Besides being a good indicator of my own well-being, my panic disorder is also somewhat of a litmus test for friendship. If you are met with skeptical eyebrow raises, dismissal or questions like, “but I thought you are in therapy for this? (Isn’t it supposed to, like, vanish into thin air then?” when you keep on experiencing attacks, they might not be the type of friend you want to discuss serious personal topics with any longer. It’s not important that the people in your life have experienced panic firsthand to understand you. It’s important they listen and care, support you, forgive you if your panic keeps you from doing certain things, but also sometimes challenge you to face your fears head-on, and are always patient if you need more time or assistance to do so. And that they champion you for fighting, no matter how slow the progress is. Luckily, I have a bunch of people like this in my life and I’m incredibly thankful for that. However, if you lack a support group of friends and family, look for self-help groups in your area, get engaged in online forums, maybe join a meditation class (most people who turn to meditation do so for a reason; you might meet some like-minded spirits there). Try to find your people – digital or IRL – to help guide you through this.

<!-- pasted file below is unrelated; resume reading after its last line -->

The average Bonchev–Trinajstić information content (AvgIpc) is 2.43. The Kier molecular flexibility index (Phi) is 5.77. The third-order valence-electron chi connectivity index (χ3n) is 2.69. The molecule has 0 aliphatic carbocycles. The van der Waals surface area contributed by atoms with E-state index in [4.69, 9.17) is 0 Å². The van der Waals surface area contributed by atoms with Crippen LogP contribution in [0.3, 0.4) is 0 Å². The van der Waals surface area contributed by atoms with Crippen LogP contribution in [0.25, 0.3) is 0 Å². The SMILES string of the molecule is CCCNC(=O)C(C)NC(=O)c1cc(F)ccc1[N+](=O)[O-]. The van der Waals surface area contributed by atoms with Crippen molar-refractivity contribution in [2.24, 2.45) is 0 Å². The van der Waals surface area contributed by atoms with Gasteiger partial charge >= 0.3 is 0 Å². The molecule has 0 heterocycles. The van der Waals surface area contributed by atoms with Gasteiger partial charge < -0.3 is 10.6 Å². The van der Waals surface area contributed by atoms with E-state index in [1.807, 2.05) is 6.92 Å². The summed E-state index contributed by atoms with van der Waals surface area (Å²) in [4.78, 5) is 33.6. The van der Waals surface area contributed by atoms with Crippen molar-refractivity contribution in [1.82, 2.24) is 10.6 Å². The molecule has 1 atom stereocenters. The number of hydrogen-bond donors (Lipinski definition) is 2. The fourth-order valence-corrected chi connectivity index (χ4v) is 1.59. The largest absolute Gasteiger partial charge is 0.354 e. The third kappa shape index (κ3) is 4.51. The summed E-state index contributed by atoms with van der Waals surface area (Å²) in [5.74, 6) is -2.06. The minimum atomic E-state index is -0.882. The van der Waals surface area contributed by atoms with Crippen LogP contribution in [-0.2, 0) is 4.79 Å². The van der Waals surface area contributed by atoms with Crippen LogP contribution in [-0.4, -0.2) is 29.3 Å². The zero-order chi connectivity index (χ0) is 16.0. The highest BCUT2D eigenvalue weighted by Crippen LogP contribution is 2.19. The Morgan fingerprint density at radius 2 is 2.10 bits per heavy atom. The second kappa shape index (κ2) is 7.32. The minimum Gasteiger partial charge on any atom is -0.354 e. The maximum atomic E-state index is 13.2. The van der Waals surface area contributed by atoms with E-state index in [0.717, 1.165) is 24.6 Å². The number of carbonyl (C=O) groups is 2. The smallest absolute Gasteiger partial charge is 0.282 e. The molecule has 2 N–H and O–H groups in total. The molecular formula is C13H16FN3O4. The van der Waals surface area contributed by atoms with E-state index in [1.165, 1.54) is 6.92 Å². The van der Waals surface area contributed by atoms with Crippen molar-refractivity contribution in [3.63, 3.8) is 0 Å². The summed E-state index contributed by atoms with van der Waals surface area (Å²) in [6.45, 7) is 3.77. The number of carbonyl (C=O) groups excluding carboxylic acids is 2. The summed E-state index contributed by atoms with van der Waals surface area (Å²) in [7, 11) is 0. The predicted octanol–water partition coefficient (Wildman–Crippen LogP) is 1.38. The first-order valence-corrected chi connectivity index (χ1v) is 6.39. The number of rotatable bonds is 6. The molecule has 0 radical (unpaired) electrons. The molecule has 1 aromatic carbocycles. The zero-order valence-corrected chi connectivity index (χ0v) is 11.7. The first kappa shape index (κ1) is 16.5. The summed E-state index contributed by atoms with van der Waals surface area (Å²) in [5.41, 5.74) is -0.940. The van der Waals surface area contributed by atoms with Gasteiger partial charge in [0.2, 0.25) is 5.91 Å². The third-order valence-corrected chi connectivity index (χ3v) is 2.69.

4. Don’t give a fuck about what people think.
Being in a state of panic is not a “normal” feeling, so why try to react “normally” to it? For me, lying down somehow eases the physical symptoms as it relaxes my back and chest muscles. I’ve spread out over train seats and floors a couple of times. As you can imagine, a lot of people get irritated by this, reactions ranging from side-eye to flat out hostility for occupying seats. Sorry, I’d gladly swap this for standing the whole trip, trust me. There are few people out there who would do what Alicia did for me back at the bakery. We live in a society that is so painfully based on non-interaction and order that every disruption is almost scandalous. So if you want to look at it from a philosophical side, panic patients (just as all folks struggling with any disorder or disability that comes with “unusual” behavioral patterns) are like the ripple on the surface — reminders that we are, in fact, all human, we are all experiencing fear, pain, sadness or whatever and sometimes just can’t keep up the facade. So, while you’re down there staring at the ceiling or breathing into a paper bag or squeezing the hell out of your talisman, just remember you are maybe the most “normal” person in a totally freakish world.